Danbury Mayor Mark Boughton and Shelton Mayor Mark Lauretti are teaming up in the race for the Republican nomination for governor and lieutenant governor.
Boughton declined to dwell on Heather Bond Somers’ decision Thursday to move forward in the race for lieutenant governor on her own. Instead, Boughton taped an episode of “Face the State” and told Dennis House that he will be teaming up with Lauretti.
Boughton, who had been able to raise about $150,000 on his own, had been counting on teaming up with Somers and combining their finances to achieve the $250,000 needed to qualify for public financing. Somers had raised about $64,000 through the end of March on her way toward the $75,000 public financing goal.
Leading up to last weekend’s Republican convention the two were inseparable going out and fundraising for each other’s campaigns and door knocking.
— Team Boughton (@TeamBoughton) April 21, 2014
Following Somers’ announcement Thursday, there were some contributors to her campaign who were feeling buyer’s remorse.
Several people who contributed thinking she would be running with Boughton have asked for refunds on their donations.
“I think some of those people will be disappointed by the news,” Heath Fahle, Boughton’s campaign manager, said.
A state Elections Enforcement Commission spokesman said campaigns have “a lot of discretion” when it comes to associating or disassociating with contributors. So the question about whether to give back donations will rest largely with Somers.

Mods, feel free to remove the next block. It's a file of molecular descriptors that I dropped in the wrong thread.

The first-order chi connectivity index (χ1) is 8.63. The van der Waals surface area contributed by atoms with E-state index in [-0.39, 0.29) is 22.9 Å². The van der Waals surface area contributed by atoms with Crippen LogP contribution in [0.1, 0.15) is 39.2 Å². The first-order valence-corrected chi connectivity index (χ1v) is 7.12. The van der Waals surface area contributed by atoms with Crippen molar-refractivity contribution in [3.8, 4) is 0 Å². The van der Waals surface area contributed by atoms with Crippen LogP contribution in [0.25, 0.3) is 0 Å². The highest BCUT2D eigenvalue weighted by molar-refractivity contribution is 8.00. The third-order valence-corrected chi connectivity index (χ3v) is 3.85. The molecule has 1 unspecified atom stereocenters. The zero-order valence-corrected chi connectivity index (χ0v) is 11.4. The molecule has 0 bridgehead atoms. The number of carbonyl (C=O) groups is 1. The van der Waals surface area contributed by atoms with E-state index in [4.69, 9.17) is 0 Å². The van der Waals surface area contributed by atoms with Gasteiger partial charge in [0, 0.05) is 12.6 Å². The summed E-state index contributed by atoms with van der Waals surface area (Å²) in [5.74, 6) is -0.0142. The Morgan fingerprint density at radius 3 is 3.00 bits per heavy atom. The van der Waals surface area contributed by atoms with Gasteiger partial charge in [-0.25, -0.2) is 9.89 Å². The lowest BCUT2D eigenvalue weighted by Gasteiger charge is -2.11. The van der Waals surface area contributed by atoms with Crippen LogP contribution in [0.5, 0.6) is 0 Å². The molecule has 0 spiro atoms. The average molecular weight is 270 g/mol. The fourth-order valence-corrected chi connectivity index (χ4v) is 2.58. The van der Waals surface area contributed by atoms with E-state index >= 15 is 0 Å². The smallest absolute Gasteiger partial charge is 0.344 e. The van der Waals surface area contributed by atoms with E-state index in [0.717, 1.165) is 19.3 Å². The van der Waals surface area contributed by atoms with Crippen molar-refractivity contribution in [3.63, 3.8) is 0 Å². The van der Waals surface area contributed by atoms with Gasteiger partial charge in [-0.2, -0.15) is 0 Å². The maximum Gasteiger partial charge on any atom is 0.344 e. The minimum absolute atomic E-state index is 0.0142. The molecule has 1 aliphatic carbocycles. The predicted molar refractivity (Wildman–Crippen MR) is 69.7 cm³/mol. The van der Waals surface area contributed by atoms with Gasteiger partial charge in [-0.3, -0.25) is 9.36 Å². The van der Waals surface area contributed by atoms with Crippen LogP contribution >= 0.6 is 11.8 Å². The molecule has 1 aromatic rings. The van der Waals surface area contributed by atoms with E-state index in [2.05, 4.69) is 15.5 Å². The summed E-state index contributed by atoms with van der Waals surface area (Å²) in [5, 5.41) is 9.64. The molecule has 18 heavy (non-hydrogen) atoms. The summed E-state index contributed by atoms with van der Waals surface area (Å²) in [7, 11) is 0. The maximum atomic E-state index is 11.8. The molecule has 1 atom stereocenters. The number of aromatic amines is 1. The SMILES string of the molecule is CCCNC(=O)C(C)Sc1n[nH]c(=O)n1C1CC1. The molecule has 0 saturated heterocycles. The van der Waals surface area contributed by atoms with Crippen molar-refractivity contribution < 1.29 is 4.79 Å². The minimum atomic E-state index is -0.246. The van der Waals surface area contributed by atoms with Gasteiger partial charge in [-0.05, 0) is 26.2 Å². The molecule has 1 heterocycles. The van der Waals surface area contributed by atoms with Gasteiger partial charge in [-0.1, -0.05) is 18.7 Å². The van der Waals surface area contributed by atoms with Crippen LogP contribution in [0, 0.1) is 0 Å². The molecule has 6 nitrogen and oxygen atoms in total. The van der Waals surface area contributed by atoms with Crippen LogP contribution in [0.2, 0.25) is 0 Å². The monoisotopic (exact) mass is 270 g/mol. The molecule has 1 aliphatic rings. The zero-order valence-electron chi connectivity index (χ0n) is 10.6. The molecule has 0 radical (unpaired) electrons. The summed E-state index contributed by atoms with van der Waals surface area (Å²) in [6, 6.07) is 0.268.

Dick Foley, the former Republican Party chairman who is advising Somers, said they have attorneys looking into the issue. He said he understands the donors’ disappointment and “we’re trying to figure it out.”
Somers and Boughton never signed a contract saying they would merge their finances even though the two teamed up in January.
During his taping on “Face the State” Boughton said he didn’t think he needed a document.
“I’m sort of old school when you shake hands and look someone in the eye and agree to do something, I believe in keeping your word . . . Does it say something about her about her character, I’ll let her actions be a judge of that and I’ll let the people be a judge of her actions,” Boughton told House.
Lauretti surprised insiders with his ability to raise more than $100,000 in his first three months in the race. However, he won’t be able to keep that money because he’s switching races.
Essentially, he will have to return those donations and give donors an opportunity to cut his lieutenant governor campaign a check. But he won’t be able to do any of that until he qualifies for the ballot.
In order to gain ballot access, Lauretti will need to gather signatures of more than 8,190 Republican voters by June 10. Those signatures will need to be verified by the local registrar of voters in the various communities where the signatures are gathered.
It’s a more complicated task than the 7,500 signatures third-party candidate Jonathan Pelto needs to get on the ballot. Pelto can ask any registered voter for a signature and he has until Aug. 6 to gather them.
Lauretti and Boughton will need to gather even more signatures of just Republican voters in a shorter period of time. They will have 18 days to gather the required signatures.